Start a daily practice of expressing gratitude whether in writing or speech may be done collectively (i.e. during mealtimes, before bed) as a means of fostering hope and resilience.
Though pain and grief are universal emotional experiences, the way they manifest may vary from person to person. Some may become withdrawn and despondent, others may appear clingy and angry, while several others may seem unaffected by the loss. Consequently, it is important for parents to recognize and normalize these presentations in themselves and their children. Parents can effectively care for children dealing with loss by first taking care of themselves. By pausing to reflect, identify, and acknowledge their own thoughts and feelings regarding the death, whether through journaling or therapy, parents may be better positioned to help children explore their own grief. The usage of a feeling chart may also be beneficial for both parents and children, providing descriptive language to aid understanding of their experiences.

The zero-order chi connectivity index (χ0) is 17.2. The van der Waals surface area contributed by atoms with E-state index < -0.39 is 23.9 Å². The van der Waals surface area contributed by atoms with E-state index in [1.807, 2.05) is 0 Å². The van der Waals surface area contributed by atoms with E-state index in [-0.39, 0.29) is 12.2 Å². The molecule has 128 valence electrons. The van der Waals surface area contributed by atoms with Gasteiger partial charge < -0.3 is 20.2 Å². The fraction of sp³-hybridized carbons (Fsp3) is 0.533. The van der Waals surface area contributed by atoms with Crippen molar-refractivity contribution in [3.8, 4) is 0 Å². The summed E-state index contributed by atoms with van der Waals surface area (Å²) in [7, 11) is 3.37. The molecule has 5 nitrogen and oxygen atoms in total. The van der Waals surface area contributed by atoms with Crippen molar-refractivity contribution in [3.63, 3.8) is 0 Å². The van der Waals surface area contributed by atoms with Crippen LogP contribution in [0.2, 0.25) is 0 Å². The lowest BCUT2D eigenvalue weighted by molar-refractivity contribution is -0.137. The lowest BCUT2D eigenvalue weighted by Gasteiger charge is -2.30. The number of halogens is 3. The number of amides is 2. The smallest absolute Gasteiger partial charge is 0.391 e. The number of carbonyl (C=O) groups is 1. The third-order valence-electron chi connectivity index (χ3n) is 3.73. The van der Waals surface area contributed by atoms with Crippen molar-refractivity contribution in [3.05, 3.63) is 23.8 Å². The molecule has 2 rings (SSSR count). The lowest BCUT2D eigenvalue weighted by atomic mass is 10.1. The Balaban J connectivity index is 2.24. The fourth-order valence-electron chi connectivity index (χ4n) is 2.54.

Despite limitations imposed by COVID-19, parents can provide creative outlets for themselves and their children to bid goodbye to loved ones. This may be done through writing poetry or spoken word, a song or rap, or a personal eulogy to honor the deceased. Other creative measures include memorializing their beloved’s favorite things: collaging treasured pictures, compiling a playlist of songs, cooking or baking a meal or a dessert, or watching a movie or a tv show. Allowing children to tap into their strengths and express their own style in the project will undoubtedly increase the potency and personal significance of the act.
Indeed, these times are challenging. But a measure of solace amid loss is awareness of the enduring legacy of Black families everywhere, one of survival and triumph. To echo a blessed refrain: This too shall pass.
Dr. Anica Camela Mulzac
Licensed Clinical Psychologist
Anica Camela Mulzac, Psy.D combines her passion for Race + Diversity with years of clinical training and experience to help dismantle all expressions of racism, prejudice, and bias in her sphere of influence. She is also the creator/founder of the consulting firm, Race (+) Positive.
New York, USA
[…] latter part is particularly important because there is a three-year time limit on these cases. For children, though, they then have three years from their 18th birthday […]